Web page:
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Inside The Mind of the Morning Man

Former Air America host Marc Maron demonstrates his world view in skilled fashion on new CD.

Comedian Marc Maron raised his profile in 2004 and 2005 as co-host of the morning show on the Air America radio network. His Northeastern neurotic politically liberal point of view was a perfect fit, yet he was inexplicably let go at the end of last year.

Their loss is stand-up’s gain however, as he returns with a new CD, “Tickets Still Available.” Maron turns his political fire into caustic and inspired pseudo-rants that are carefully constructed underneath all the bluster.

Apoplectic at the idea that forwarding e-mail counts as political activism, Maron chalks this up as a status thing -- getting to blow your friends’ minds with something you were first to find.

In some ways Maron is a more intellectual version of Dave Attell, at points mining the same absurd territory, as in bits about his retired physician dad’s two-week employment at Wal-Mart, and about alarm clocks disturbing pleasant dreams with scary images.

The CD is actually a time capsule from the end of 2004, just after Bush’s re-election, and veers back and forth between politics and the personal. But Maron’s political material is skilled and doesn’t date too badly, as in his prediction that with increased military funding siphoned away from everything else, eventually army recruiting commercials will begin, “Hungry?”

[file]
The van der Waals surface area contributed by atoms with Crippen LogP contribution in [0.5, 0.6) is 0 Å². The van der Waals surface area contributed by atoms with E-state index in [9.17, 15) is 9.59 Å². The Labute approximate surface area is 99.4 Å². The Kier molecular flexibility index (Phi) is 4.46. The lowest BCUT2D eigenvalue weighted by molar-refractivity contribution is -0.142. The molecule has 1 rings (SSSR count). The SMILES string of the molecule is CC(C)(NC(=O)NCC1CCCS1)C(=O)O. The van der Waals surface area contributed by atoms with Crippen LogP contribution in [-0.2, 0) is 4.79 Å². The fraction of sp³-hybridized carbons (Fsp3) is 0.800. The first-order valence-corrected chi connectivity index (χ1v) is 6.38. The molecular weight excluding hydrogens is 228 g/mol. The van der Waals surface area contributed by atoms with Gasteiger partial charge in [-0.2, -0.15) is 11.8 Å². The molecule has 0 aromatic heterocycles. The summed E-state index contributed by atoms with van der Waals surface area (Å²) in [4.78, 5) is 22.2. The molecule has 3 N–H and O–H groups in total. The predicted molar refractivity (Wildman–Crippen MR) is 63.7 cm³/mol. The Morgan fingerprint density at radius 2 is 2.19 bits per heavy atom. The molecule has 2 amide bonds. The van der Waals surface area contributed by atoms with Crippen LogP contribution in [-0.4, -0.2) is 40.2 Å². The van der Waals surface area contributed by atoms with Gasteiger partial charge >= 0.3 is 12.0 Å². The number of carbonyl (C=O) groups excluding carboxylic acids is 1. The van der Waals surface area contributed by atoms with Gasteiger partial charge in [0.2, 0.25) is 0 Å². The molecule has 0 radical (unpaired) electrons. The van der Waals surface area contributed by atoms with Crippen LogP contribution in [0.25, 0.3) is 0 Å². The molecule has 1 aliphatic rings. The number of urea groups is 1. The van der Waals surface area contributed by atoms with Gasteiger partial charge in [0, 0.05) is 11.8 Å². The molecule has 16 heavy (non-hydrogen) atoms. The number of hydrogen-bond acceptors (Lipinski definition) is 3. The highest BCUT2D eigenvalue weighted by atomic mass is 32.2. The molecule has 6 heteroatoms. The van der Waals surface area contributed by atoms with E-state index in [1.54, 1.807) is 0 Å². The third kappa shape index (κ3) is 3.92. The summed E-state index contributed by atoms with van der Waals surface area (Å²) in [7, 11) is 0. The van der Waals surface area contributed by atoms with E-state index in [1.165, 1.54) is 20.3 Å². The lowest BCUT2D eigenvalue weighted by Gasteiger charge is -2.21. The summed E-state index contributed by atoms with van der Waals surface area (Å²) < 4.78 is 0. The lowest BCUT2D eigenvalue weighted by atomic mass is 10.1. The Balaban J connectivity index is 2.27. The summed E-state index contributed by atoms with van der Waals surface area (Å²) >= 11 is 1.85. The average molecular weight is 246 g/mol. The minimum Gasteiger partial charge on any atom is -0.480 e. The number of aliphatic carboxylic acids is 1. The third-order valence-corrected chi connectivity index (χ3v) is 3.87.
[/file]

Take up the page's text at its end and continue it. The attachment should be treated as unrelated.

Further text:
One of the most brilliant bits on Maron’s CD, “Bitter Jesus,” takes on politics and religion all at once, imagining that Christians shouldn’t blame Jews for killing Christ, but rather thank them, because if Christ lived, there might be a third testament in which a 55-year old Jesus embarrasses himself in front of his last apostle, unable to turn water into wine anymore.

Religion is also personal for Maron, not out of any great conviction, but more as comic fodder, as he wonders what it’s about that he has a tall blond German wife -- who encourages him to light Hanukkah candles but then laughs at him. She must be thinking, Maron says, “Look at the silly Jew, singing his silly little songs.”

Within the landscape of the life and worldview of a neurotic New York Jewish comedian, Maron deploys a range of clever well-written material in a way that even those outside this sphere of influence can enjoy. Deep down, Maron’s act isn’t just neuroses, but carefully crafted humor, so well constructed that you don’t see the seams.





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